Healthcare innovation around the idea of payment reform gets a lot of attention in the industry media these days.
Sure, the incentives of fee-for-service payment have long been noted as a cause of healthcare cost inflation and the target of many a regulator, insurance executive or television reporter. However, until the payment mechanisms that create such incentives change, the discussion of payment reform is effectively moot.
But what about the incentives that underlie our need to push for continuing fee-for-service payments? Government payments that do not cover costs force providers to cross-subsidize those losses with margins from commercial plans. In some instances, the cross-subsidy we seek creates those so-called surprise bills for out-of-network providers that garner so much media attention.
Another way to approach innovation
Maybe that attention is an indicator for our next call for innovation. Let’s look at the past for a different perspective on how we might be innovative in addressing these problems.
Much of what has been written about innovation in recent times has been forward-looking — thinking about how to change things in the future by trying something new. But it can be equally useful to look at current practices and the value they are or are not adding to patient care.
Some healthcare organizations are quick to jump on the bandwagon of a trend without revisiting the practice to determine its value. Others might be prone to build additional overhead into their budgets to address a need without reassessing the need down the road. Initiatives like those most likely represent a fixed cost, creating a need for a larger contribution margin from all payer classes. I have been looking at the burden of overhead costs in hospitals and presented some preliminary results of this study of U.S. hospitals to a group of fellow health economists in Europe in August. The results indicated most of our payer classes generate a razor-thin contribution margin of about 2%. (Some Medicaid state programs are exceptions.) Based on these preliminary numbers (and I stress preliminary), fixed-cost burden may be our opportunity. Thus, our opportunity for innovation.
For organizations with such a chance, the challenge could be to innovate by elimination. If a fixed-cost investment is not bringing value, then yesterday’s innovation could be today’s opportunity for improvement. Healthcare organizations would be wise to look at program initiatives and fixed-cost departments and ask if they are needed, or if there are innovative ways to build the cost into other parts of the organization’s cost structure. It also may be wise to fund the initiative as a variable cost that indexes to volumes. I have seen many organizations pour a lot of money into initiatives aimed at increasing HCAHPS scores, but the ROI isn’t always significant. Another area could be population health initiatives. Does the organization have the right mix or resources, or are those programs overbuilt?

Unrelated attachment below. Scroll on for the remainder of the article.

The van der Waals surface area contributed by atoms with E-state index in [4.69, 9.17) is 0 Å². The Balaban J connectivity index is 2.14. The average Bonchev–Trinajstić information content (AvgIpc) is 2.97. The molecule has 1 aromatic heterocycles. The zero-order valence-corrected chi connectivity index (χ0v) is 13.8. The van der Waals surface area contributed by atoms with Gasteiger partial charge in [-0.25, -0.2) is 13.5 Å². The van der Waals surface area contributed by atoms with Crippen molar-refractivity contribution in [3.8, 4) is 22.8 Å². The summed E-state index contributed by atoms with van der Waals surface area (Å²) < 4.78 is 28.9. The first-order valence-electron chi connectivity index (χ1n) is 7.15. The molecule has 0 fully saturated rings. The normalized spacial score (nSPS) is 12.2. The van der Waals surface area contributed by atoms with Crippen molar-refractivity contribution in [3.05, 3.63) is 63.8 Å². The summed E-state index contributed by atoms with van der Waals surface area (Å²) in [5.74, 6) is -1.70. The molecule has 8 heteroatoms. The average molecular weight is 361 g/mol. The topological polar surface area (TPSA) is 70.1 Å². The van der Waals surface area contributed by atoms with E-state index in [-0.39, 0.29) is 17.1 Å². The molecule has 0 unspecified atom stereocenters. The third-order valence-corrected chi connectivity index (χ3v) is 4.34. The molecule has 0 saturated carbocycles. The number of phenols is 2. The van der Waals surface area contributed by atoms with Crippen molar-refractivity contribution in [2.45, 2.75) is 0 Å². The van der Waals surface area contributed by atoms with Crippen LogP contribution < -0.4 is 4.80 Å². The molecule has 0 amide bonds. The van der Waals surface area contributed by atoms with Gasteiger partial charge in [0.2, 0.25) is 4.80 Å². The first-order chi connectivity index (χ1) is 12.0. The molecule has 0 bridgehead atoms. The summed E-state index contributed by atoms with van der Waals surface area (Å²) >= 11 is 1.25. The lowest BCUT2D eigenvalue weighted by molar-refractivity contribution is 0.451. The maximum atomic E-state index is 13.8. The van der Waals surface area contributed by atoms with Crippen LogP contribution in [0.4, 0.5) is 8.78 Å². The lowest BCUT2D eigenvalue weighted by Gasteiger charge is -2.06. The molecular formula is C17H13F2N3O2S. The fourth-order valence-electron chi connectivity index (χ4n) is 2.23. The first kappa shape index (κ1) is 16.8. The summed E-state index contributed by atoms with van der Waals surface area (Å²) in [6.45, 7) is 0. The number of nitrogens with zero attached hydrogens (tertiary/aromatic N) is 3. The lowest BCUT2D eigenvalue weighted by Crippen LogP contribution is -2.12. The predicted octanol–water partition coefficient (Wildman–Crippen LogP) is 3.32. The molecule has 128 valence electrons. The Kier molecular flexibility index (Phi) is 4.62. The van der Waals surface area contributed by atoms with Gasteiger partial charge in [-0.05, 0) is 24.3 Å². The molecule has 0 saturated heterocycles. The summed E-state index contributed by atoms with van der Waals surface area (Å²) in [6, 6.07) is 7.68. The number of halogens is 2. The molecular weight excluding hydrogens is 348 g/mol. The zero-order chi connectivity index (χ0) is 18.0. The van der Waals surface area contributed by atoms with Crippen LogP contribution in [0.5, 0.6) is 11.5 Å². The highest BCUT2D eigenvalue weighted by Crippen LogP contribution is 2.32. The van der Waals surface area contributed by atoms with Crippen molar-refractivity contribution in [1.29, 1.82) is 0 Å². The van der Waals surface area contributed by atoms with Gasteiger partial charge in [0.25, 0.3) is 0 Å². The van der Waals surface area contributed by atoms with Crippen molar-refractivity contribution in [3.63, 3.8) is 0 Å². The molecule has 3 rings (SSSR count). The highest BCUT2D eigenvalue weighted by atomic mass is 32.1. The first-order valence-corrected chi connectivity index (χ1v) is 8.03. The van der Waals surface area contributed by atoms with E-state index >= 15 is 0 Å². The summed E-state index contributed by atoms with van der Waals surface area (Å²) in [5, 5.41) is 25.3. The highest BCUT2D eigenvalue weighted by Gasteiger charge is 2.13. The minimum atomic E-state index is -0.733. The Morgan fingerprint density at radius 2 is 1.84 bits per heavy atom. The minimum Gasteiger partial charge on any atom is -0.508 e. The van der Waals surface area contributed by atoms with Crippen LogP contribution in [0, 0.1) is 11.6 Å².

I am not here to cast aspersions on well-intended initiatives that people work hard at implementing. But the industry has been involved in things like HCAHPS score and population initiatives long enough to give them a serious look. Innovation can streamline these efforts.
4 questions to help evaluate past decisions
As organizations evaluate programs and those overhead costs, these questions may be helpful.
1. Are functions that are essentially on “autopilot” being supervised? Do we have supervisors overseeing functions where a little bit of employee autonomy could come to the same conclusion — and save some fixed salary?
2. Is the work being done in a department necessary? Some folks will do a great job of telling you how critical they are to the organization. But do those dollars saved add up to more than you are spending for that work? It may be time to compare costs of some audit or compliance functions and verify that you are getting more in return than you are spending. I’ve put a pencil to a few such initiatives and kept saying, “Well, it seemed like a good idea at the time.”
3. Do you use liaisons or coordinators? The call for positions like these to act as intermediaries between departments or functions was well founded at the time when facilitating communication was needed, but they may not be necessary now.
4. Have you put off taking needed personnel actions? This question is closely related to my second one: Do you have people who are underutilized? I have observed way too many cases where people you often see in the hall or in the cafeteria are also the ones who are quick to step up and volunteer to help on projects or organize an event. Usually that volunteerism is a symptom of a deeper challenge: not enough work to do. I’ve struggled with efforts to cut costs that include taking a close look at everyone’s favorite event organizer. But if we are trying to get costs in line with payments, those are hard but also essential conversations to have.
Innovation is not just about coming up with something new. Sometimes it is looking at something that was new and asking if it is still worth having. Times change, and our common approach of budgeting by increment has made it far too easy to make permanent our past decisions, and add more to the overhead burden that leads us to the revenue decisions we have to make. How many times have we asked staff why we do things some way and been frustrated by the response, “We’ve always done it that way”?
Maybe it is time to be frustrated at our inertia on past innovations. After all, a key element of innovation is change — applying better solutions than the ones we used to use. When we struggle with how to pay expenses, maybe that is our call to upgrade a past solution to the one needed today.